One thing you can guarantee about a new iPhone is that people will rush out to try to break it. We’ve already seen three iPhone 11 drop tests, and there’s now a fourth one, with rather surprising results.

Despite dropping the iPhone 11 and iPhone 11 Pro seven times onto hard concrete, the glass on both the front and back of each phone remained intact…

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CNET carried out the tests.

Our test zone was a concrete floor and to make the drops as consistent as possible, CNET managing producer Chris Parker built a system that helped each phone fall directly on the screen or on the back. While the drop machine didn’t guarantee the phones would land in the desired position every time, it did help us test in a controlled way.

Of course, these tests were not scientific, but they do give us an idea of how the iPhone 11 and 11 Pro fare when dropped without a case.

After each drop, I checked:

  • The screen for scratches or cracks
  • The back and camera for scratches or cracks
  • If the screen still worked
  • If the camera still worked

The first two tests were designed to replicate real-life “unlucky” drops: one from hip height, as in the phone slipping from a pocket, the second at head height. In both cases, to test the worst case, the drops were aimed at ensuring the phone fell once face-down on the screen and again face-down on the back. Neither were visibly damaged at all in the three-foot drops, while the iPhone 11 Pro suffered minor pixel damage in the six-foot fall.

Since both phones were doing so well, CNET then upped the ante to eight-foot drops – with minor cosmetic damage to both phones and more damaged pixels on the Pro. But still no cracked glass.

Finally, they ramped the machine to its highest drop level: 11 feet.

I only dropped the phones once from this height, screen-side down. The iPhone 11 fell first on a corner, flipped, then landed screen side down. The iPhone 11 Pro fell first on its side, flipped and landed on its back.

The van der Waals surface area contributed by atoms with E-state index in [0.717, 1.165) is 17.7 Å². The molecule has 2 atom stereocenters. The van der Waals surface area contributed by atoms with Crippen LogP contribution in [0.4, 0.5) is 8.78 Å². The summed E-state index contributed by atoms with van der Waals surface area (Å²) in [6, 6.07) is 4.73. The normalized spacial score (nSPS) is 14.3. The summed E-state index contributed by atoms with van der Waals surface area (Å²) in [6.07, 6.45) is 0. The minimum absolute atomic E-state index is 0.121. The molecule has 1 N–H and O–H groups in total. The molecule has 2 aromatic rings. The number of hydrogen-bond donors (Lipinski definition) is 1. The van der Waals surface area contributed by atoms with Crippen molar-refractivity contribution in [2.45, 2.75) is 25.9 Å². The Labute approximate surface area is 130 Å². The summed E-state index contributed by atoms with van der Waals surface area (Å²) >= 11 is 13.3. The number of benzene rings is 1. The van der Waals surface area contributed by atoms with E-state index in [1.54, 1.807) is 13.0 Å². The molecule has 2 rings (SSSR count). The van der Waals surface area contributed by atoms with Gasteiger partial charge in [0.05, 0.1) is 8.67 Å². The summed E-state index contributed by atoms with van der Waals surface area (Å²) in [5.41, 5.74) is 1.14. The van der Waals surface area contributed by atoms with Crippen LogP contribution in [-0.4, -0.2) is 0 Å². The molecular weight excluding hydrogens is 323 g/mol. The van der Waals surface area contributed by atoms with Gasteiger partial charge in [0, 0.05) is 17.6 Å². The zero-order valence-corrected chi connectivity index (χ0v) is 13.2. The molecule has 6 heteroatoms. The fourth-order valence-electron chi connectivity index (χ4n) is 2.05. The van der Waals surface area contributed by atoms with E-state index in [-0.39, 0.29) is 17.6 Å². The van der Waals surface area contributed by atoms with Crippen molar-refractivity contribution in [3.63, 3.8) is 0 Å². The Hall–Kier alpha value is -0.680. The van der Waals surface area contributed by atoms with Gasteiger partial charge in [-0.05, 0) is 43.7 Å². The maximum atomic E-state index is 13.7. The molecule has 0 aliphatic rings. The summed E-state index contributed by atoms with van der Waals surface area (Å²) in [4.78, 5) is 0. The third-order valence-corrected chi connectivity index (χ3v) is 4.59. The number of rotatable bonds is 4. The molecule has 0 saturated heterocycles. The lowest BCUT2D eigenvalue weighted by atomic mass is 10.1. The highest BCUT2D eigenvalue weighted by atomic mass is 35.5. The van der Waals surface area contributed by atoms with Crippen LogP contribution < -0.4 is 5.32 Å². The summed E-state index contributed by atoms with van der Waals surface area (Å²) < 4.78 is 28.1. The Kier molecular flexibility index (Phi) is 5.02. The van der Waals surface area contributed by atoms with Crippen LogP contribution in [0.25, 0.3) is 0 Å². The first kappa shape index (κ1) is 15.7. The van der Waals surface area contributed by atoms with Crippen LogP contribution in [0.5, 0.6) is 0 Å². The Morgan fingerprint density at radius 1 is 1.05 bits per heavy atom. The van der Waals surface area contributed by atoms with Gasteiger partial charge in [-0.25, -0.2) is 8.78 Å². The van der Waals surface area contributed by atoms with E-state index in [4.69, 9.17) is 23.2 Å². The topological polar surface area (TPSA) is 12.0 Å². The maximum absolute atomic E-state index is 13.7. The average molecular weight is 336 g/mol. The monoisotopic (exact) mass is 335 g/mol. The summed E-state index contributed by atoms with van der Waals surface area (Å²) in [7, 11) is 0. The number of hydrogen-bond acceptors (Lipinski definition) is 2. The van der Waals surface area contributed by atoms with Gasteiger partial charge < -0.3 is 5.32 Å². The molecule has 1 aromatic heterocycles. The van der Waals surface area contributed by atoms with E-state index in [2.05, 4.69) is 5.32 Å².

Again, the glass did not break on either of the two phones — on the front or back. The iPhone 11’s rear camera stopped working altogether and just showed a black screen when I opened the Camera app, although the TrueDepth camera was fine. I restarted the phone just to double-check and the camera still showed a black screen.

The iPhone 11 Pro’s SIM card tray popped out when it landed but I was able to push it back in. Then, I ran my finger around the edge of the phone and felt a small bulge where the screen did not sit perfectly flush with the stainless steel frame. There was also an area of discoloration at the back of the phone.

Obviously the iPhone 11 camera failure would require a major repair, but I don’t think many would have guessed that the above photo was taken after each phone had been dropped seven times onto concrete.

In previous iPhone 11 drop tests, we’ve seen varying damage — from significant broken glass in an unscientific test right outside Apple’s Fifth Avenue Cube as well as a more scientific one the following day. But an EverythingApplePro test showed both Pro models surviving 10-foot drops before glass finally shattered at 11 feet.

As we’ve noted previously, there are simply too many variables in even scientific drop tests to get any meaningful statistical data. All these tests can do is give a general sense of how robust a phone is.

You can watch the tests below.

totallee clear case iphone 11

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